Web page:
Sunday, 25 November 2012

The Man Christ Jesus: Theological Reflections on the Humanity of Christ

Author: Bruce A Ware

Published: Nov 2012

What They Say: Liberal attacks on the doctrine of the divinity of Christ have led evangelicals to rightly affirm the centrality of Jesus’s divine nature for his person and work. At times, however, this defense of orthodoxy has led some to neglect Christ’s full humanity. To counteract this oversight, theologian Bruce Ware takes readers back to the biblical text, where we meet a profoundly human Jesus who struggled with many of the same difficulties and limitations we face today. Like us, he grew in faith and wisdom, tested by every temptation common to man. And like us, he too received power for godliness through the Holy Spirit, and thus serves not only as the divine Lord to be worshiped, but also the supreme Human to be followed.

What Elaine Says: A very passionate defence of the humanity of Christ.  Or to be more precise, how Jesus was both human and deity and how the current evangelical focus on the divinity is both limiting and alienating.   Bruce A Ware is clearly very impassioned about this subject and that comes across completely in this book.

Personally, I’m fascinated by theology and religious belief, so this seemed an intriguing read for me.  I’m always curious as to how some religious people so often overlook the humanity of Jesus Christ and while this book provided some interesting (if sometimes overlong) interpretations of the Gospels, it didn’t answer the questions I wanted.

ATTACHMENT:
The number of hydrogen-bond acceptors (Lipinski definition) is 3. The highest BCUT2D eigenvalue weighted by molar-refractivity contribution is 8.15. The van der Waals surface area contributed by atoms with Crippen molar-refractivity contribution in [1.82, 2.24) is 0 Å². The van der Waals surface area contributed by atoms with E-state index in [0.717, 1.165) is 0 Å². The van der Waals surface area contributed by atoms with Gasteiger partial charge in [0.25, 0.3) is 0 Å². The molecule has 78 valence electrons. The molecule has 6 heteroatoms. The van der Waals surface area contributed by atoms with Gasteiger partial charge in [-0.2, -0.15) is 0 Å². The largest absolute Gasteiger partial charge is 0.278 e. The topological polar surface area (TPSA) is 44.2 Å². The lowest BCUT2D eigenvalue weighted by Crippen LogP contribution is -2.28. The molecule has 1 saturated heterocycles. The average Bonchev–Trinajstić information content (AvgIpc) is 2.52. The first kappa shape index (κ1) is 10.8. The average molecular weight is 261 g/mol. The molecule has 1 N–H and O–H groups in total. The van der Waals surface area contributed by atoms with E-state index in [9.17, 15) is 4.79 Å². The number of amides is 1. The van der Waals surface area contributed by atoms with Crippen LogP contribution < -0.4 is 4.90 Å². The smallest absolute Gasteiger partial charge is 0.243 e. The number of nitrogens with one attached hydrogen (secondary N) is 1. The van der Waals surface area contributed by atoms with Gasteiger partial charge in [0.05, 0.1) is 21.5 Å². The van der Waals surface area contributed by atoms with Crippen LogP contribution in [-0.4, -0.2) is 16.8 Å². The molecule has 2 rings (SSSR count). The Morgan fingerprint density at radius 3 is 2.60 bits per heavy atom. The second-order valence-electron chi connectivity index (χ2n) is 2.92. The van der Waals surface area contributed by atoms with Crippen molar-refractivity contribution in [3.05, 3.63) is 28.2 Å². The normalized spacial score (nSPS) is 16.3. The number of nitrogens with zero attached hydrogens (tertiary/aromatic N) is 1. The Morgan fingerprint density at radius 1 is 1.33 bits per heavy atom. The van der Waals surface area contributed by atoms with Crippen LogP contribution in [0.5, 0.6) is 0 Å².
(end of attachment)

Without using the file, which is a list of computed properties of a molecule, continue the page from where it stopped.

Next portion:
A somewhat eyebrow raising chapter of the book, attempts to explain how Jesus and God being male is indeed significant and what that means for us today.  

All in all as far as theology books go this was a fairly easy read and quite interesting.  I would however only recommend it if this is a theological topic of particular interest to you.

Please note this was an advanced review copy
Elaine's Rating: 5/10


"As with every other good thing in life, theological discussion can deteriorate into something harmful.  But it need not be and should not be.  Rather it can be the very thing that God would call us to do for the sake of being refined in our understanding and encouraged in our faith."

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